Black and Coloured Sheep
Choosing the right fleece
Friday, 14 August 2009
By Crispin Caldicott
What do you look for when you are considering sheep? Rural Living recently asked this question of Lisa Clapperton, who in addition to running a native nursery has been breeding coloured sheep for several years.
“Fences are an important first step,” Lisa said. “The place doesn’t need to be Colditz, but you do have to have good fencing. A low hot wire is helpful, and I have seven wire and battens on all my boundary fences. Internally I’ve found wire without battens and a hot wire is fine provided the wires remain taut.
| Ewe is not fat, ewe is just cuddly. |
“You need to remember though that if there is no feed, (or for some reason your sheep feel the need) a fence will only be a psychological barrier which is true of cattle as well as sheep. Lambs are capable of going through a good fence although they generally like to stay with mum.”
Lisa firmly believes sheep are not stupid animals. “Sheep do have character, and as you get to know them you notice their traits more. You have to work with them – if you panic them, they lose the plot and then they are hopeless. As you watch them you will learn about individual behaviour and it becomes easier to spot an animal with a problem.”
“Overall,” Lisa continued, “it is far better to be understocked – you can always buy extras in next season, although don’t count on the next season being the same as the last, nature likes to keep you guessing. If you examine the finances, you don’t want to be buying in feed for sheep.
“Yards are important, and if you want to reduce any hassles during lambing then shelter is important, – coming out of a nice warm womb into a wet and windy paddock is a bit of a shock.
“Keeping flies at bay can be a problem, and you need to check regularly.
I do have fly traps around the paddocks and I use an insect inhibitor but generally I have little problem. I’m fairly sure cider vinegar and garlic helps; this is diluted and left in the paddock for the animals to help themselves.
“I always have salt and mineral licks available, as nutrition is vital to good animal health. I used a salt lick over summer one year which had molasses in, and I think it may have attracted the flies! However molasses is a useful winter supplement for pregnant and lactating animals in particular.”
Other than paddocks looking like lawns using the wool for craft work is fun and opens up lots of interesting avenues. “What you want to make with the wool can determine the breed to look for; also consider what suits your property and how much effort you want to put in.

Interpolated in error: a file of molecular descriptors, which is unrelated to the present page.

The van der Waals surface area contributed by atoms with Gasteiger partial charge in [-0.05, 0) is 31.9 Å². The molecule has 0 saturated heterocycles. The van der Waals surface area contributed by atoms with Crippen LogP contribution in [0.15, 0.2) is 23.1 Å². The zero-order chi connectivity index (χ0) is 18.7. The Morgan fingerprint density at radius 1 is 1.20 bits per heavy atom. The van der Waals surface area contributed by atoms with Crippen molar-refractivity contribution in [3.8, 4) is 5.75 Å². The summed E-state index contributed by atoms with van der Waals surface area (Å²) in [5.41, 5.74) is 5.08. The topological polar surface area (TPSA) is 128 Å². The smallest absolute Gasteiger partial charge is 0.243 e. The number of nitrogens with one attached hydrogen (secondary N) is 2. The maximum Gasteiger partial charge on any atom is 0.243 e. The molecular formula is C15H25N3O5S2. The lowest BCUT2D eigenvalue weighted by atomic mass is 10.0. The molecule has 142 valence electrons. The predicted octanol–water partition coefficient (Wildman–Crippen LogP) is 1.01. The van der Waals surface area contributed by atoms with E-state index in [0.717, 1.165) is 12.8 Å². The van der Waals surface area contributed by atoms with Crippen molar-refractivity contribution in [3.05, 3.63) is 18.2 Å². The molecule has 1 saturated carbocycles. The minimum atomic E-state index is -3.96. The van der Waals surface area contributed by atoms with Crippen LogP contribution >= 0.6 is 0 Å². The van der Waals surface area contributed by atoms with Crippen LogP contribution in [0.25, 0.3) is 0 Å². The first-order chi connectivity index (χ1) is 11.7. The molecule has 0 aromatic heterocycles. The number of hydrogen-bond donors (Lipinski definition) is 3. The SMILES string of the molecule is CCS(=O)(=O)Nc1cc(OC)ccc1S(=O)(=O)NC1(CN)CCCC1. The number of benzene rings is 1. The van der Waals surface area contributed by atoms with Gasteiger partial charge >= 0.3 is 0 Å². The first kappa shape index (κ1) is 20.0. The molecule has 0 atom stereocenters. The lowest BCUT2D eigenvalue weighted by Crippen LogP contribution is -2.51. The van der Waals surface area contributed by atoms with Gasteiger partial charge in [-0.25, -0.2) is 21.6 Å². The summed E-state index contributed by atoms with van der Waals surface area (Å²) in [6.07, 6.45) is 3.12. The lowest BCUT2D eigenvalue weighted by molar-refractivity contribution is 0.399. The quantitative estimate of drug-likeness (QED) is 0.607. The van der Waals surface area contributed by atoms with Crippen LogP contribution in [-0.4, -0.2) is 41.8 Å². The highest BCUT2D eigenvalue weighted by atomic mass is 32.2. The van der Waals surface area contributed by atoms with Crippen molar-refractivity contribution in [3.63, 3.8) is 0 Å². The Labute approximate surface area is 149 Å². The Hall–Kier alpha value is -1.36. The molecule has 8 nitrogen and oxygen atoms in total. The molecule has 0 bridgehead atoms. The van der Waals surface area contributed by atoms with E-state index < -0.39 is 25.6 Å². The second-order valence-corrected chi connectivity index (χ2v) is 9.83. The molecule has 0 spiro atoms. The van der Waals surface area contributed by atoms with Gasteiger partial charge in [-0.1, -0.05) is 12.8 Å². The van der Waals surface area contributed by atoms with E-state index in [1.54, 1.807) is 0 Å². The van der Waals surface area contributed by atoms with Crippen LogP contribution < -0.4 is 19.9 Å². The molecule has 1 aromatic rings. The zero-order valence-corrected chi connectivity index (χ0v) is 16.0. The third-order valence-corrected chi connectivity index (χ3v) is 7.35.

Romney is an excellent all purpose breed, meat and wool, and has a good general purpose fleece. They tolerate damp patches and conditions as they were originally bred for a marsh! (Eds note: The Romney Marsh in Kent, SE England.) But Perendale, Gotland, Merino, Polwarth, Corriedale, all have advantages.
Talking to breeders in your area could help you decide what suits you and your block best. There is of course variation within the different breeds’ fleeces, and that in itself can lend interest to anyone seriously considering coloured sheep as a hobby.
Lisa showed Rural Living a number of fleeces for comparison, and it was fascinating to note just how much they did vary. The Corriedale Rams fleece was very soft, but also slightly smelly, though still very beautiful wool. The Polwarth had a distinct shine to it, and the Perendale was very springy. As part of the quality testing carried out on Perendale wool the staple was weighted for a period of time, to see how closely it returned to its original length.
In conclusion Lisa suggests the breed you choose will be the one that suits you and your property best. “You want to enjoy your sheep,” she said. “At the end of the day if they are happy and healthy life is much easier for everyone. It is certainly worth contacting the local breeders and The Black and Coloured Sheep Breeders Association, as members are willing to help and share experience gained, especially with newcomers.”